Last weekend, Spring was finally pushing its way through, so we decided to go for a bicycle ride. It was perfect cycling weather, the sun was shining and it was warm without being too hot. Our only problem is the roads here in NJ are currently in an atrocious condition. Between the potholes – which are incredibly bad this year, they are so deep and just huge – and the pieces of broken tarmac, twigs, branches, rocks, nails, left over salt and who knows what else at the sides of the roads, cycling around here is just not a viable option. With the roads being out of the question, we decided to go to Dukes Farm here in NJ, which is great for cycling around, but then the question was, how do we transport the bicycles?
In the past (2009) we had carried our bicycles on our MINI E, then the ActiveE and the Mitsubishi i-MiEV, but never on the Tesla Roadster – oh no that is never happening! We’ve never tried with the BMW i3 as it is made entirely from fragile glass on the back, I’m rather concerned that the slightest knock and thats it, we’d have a pool of glass on the ground.
That leaves the Smart Electric Drive – could it handle two bicycles? How on earth would we attach the cycle carrier to the back of a, basically, plastic car? Lets see, shall we…
First though, my sidekick routed around the garage to locate the cycle carrier, we haven’t been out for a while and so it had ended up tucked away behind snow blowers and other random stuff. Our cycle carrier is made by Schwim and is designed to be strapped to the back of a typical tailgate. The cycle carrier was finally located and it was presented to the car. After what seemed like forever and including lots of standing back and looking and then turning the cycle carrier this way and that and then holding it up towards the car and then nearly standing on his head (umm, not really, but it sounded funny!!), my sidekick finally had the cycle carrier attached to the back of the Smart ED – I’m still a little unsure how but it was time to test it out. One bicycle loaded and… it’s still on the back of the car, will it hold the second one too? Apparently so. With both bicycles securely attached we stood back and looked at the car, wondering if it would tip over backwards! Ah, no that apparently was just me, and I should have more faith and not be silly thinking the bicycles would tip the car over backwards. Well, you never know do you? It could happen!With the bicycles securely tied on, we set off on our journey. It was about 20 minutes away and on back roads so plenty of options to go slowly if needed. For some reason I kept leaning forwards in the car as if subconsciously that would somehow help – I’ve no idea! We stopped after a few minutes to just check everything was still okay and all was – the cycles hardly moved around at all- they were very well secured. The Smart Electric Drive didn’t flinch, it made no difference to the way the car handled at all and it didn’t even use anymore power either.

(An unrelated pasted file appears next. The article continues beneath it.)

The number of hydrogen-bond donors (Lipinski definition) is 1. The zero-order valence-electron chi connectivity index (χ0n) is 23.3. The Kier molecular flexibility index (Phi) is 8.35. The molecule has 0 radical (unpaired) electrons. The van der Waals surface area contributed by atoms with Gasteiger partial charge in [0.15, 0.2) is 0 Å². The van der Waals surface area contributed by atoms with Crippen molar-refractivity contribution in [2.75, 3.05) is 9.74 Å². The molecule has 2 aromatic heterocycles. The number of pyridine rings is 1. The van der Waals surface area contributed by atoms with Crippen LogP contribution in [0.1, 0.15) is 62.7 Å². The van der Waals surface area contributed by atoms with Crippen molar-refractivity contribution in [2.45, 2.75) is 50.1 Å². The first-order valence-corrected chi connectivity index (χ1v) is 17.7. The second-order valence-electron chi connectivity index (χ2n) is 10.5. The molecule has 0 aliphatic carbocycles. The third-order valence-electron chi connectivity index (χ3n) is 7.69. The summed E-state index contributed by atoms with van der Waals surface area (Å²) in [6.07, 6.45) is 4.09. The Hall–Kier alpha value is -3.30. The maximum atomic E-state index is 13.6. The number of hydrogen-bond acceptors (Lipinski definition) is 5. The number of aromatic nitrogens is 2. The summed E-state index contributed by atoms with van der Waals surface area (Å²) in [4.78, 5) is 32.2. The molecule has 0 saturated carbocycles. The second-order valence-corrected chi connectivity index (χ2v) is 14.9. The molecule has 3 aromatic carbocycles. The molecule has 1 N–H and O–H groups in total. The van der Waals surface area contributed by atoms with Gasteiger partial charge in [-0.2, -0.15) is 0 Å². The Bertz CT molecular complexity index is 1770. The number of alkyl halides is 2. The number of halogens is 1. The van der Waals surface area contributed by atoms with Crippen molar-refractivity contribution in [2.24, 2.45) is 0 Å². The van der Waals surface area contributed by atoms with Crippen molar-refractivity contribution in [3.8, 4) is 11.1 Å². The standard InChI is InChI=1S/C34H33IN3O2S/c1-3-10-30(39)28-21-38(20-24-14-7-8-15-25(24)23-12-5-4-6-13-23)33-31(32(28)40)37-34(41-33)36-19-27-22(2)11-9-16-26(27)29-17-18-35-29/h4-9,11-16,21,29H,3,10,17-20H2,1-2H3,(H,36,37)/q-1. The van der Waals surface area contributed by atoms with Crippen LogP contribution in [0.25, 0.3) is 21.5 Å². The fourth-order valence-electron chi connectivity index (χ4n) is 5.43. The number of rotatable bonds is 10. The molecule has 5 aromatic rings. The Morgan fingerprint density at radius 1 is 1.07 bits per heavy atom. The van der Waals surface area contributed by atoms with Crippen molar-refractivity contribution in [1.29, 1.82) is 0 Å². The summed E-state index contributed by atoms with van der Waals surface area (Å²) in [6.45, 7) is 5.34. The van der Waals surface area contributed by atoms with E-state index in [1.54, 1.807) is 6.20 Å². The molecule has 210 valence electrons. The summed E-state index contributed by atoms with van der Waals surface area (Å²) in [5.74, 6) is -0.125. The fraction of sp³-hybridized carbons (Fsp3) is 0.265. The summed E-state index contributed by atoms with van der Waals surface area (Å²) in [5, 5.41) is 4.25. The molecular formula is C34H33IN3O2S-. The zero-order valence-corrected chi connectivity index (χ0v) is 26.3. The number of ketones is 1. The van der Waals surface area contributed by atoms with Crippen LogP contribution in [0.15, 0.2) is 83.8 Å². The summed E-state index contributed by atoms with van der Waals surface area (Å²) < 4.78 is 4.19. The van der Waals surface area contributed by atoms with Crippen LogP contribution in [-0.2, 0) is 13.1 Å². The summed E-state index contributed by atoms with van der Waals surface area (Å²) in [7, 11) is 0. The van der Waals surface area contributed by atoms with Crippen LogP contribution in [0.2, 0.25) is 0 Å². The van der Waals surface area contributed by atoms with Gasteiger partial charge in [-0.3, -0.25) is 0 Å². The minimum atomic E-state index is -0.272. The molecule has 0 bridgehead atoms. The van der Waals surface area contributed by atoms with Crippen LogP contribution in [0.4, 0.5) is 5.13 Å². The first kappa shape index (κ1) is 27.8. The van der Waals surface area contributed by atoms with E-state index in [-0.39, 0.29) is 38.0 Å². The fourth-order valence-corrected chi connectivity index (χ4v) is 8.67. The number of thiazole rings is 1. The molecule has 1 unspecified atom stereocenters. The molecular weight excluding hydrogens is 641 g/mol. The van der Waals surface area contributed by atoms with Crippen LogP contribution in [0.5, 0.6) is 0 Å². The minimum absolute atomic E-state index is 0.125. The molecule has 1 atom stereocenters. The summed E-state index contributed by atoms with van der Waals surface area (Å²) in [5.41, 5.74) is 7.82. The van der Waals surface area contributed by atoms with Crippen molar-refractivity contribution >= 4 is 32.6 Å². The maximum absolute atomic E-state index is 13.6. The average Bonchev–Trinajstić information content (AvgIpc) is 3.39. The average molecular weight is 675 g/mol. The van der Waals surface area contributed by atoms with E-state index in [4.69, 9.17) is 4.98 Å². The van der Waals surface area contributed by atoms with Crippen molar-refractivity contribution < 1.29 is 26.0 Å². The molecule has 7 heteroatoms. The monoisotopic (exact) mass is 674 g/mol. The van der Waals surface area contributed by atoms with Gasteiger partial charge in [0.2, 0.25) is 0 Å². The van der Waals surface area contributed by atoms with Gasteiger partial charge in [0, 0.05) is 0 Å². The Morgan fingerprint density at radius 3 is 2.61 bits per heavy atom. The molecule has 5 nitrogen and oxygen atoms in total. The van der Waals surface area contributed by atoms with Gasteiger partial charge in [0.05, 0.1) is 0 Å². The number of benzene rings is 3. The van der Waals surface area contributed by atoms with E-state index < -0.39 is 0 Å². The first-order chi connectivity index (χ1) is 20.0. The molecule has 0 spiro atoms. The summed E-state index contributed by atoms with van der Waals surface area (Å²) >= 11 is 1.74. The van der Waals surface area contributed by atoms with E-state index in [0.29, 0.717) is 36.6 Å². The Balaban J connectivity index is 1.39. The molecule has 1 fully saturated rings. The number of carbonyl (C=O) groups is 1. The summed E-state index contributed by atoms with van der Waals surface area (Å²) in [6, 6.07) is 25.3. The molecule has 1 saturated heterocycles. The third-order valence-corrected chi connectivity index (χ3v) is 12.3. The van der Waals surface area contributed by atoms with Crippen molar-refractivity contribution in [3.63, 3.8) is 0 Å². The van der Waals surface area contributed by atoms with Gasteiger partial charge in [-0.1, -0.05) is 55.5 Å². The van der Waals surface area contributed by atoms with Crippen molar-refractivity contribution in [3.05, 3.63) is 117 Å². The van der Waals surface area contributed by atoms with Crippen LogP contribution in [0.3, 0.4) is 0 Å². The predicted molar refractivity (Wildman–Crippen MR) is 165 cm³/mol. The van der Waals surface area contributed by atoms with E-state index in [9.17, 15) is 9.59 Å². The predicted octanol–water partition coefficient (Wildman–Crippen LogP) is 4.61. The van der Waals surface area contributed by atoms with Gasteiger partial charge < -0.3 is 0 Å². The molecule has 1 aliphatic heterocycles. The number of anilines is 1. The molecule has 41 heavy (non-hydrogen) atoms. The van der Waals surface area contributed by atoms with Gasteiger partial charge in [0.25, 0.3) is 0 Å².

Arriving at our destination, the car park looked full to overflowing, on the first bright and warm Sunday, everyone was looking for that elusive parking space. At Dukes Farm they have five spaces set aside for Electric Vehicles and Hybrid Vehicles, not surprisingly apart from one Toyota Prius, the rest of the spaces were taken by non EV’s. There was a van, a Jeep, a People Carrier and some other nondescript car – not one was a hybrid of any kind and certainly no electrics there. So frustrating, it appears that no-one does anything to stop non-electrics or hybrids from parking there – ugh. They also have two Electric Vehicle Charging spots which are signposted very clearly. There was a Nissan LEAF charging so we decided to take the other spot and charge up while we were cycling. We were only going to be about an hour so that would charge up the car and then we could move allowing for anyone else that might need to charge.
With the bikes off the car and the Smart ED charging up, we set off for a cycle around Dukes Farm navigating around the pedestrians. Once in the park, the space opens up and we could cycle off without worrying about colliding with anyone. After a lovely cycle around we headed back to the car park, loaded up the cycles and unplugged the car. The charge had cost us $0.61 – that wasn’t bad at all.
The return journey was also uneventful and we retuned home without issue. Phew!!
The Smart Electric Drive maybe small but it’s also extremely versatile. Whether it be carrying 12 bags of salt, two bicycles or a weeks worth of shopping – it can do it all! It really is the little Electric Car that can – or it will at least, give it a go!